Valuation and Price target

We believe Kinder is now poised to grow DCF at a 4% long-term CAGR which is in line with sell-side estimates and unofficial company guidance.   We believe the KMI 2021 dividend will be $1.50 representing a dividend coverage of 1.7x – still at the high end of the midstream space.   We assume the length of Kinder’s tax shield will keep getting extended as they spend capex such that they will pay no cash taxes for the foreseeable future. Conservatively, we assume Kinder keeps this above-average coverage ratio and only grows the dividend in line with cash flows after 2021.  Thus at constant leverage of 4.5x, KMI will have annual excess cash flow of over $2B to support growth projects and/or stock buybacks without resort to the capital markets. 

 

The combination of consistent dividend growth, appropriate leverage and modest buybacks should drive multiple expansion here.   We believe that the right target multiple for KMI is 10-11x forward DCF which implies $25-27 per share by the end of 2020.  The NTM yield will thus be about 6% for an expected forward total return at the target price of ~10% (dividend + DCF growth).  Interest rates are of course a factor, but our view is that there will always be a market for a low risk ~10% total return.  Again we note how favorably Kinder will then compare with utilities which yield more like 4% on LSD growth and tighter coverage ratios.  You will collect $2.00 in dividends over the remainder of 2019 and 2020.  Thus the 2-year total return is approximately 40%.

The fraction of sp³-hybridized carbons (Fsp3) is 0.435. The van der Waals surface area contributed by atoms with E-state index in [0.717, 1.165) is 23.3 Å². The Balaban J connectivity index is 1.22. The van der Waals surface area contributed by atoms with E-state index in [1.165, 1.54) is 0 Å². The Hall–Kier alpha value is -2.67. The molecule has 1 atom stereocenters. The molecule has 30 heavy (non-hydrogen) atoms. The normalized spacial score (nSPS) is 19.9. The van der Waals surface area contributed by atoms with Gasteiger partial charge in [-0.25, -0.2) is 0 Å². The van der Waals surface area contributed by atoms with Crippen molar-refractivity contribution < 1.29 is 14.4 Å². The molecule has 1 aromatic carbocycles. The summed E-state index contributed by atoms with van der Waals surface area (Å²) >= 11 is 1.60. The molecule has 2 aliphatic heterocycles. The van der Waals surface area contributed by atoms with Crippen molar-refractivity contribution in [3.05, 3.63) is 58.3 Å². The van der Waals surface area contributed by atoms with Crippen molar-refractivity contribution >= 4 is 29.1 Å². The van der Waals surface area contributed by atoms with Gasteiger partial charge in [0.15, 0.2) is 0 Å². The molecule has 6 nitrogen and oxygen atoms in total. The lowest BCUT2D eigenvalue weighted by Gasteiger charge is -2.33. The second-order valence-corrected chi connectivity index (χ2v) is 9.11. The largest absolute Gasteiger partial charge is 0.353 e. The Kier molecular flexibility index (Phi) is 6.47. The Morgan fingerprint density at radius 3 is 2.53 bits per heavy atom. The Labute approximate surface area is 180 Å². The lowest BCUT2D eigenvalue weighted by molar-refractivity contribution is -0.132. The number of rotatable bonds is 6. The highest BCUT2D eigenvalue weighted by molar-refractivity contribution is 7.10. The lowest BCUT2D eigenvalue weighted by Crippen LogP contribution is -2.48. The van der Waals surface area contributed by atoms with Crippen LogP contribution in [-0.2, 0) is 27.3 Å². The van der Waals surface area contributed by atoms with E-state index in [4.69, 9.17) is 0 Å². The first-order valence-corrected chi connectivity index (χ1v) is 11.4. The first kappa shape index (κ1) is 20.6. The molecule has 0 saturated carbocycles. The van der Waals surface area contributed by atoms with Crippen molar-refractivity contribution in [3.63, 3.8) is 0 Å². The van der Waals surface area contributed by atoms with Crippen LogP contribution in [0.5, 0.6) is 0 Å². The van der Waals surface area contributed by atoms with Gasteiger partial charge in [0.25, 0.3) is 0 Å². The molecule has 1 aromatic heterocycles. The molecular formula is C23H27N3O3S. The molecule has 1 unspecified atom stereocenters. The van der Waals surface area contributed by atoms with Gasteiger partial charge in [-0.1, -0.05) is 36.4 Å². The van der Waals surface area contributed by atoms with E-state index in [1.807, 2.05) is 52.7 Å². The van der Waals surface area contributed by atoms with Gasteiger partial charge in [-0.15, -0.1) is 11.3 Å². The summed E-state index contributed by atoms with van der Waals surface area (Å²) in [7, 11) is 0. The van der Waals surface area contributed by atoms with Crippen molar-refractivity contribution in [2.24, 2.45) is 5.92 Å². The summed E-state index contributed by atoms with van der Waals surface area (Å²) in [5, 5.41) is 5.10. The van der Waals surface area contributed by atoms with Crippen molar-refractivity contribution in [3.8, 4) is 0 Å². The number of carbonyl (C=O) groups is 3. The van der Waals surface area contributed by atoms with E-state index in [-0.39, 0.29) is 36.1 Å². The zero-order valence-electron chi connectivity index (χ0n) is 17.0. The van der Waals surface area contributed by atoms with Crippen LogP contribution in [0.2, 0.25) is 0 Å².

/var/folders/mc/2_mw1vy928b4g_30_l09c4b00000gp/T/com.microsoft.Outlook/WebArchiveCopyPasteTempFiles/cidimage008.png@01D509AA.B401BA00

 

 

 

I do not hold a position with the issuer such as employment, directorship, or consultancy.
I and/or others I advise hold a material investment in the issuer's securities.

Catalyst

Buybacks starting later this year and ramping into 2020, combined with another large dividend increase next year.  

    sort by    

    Description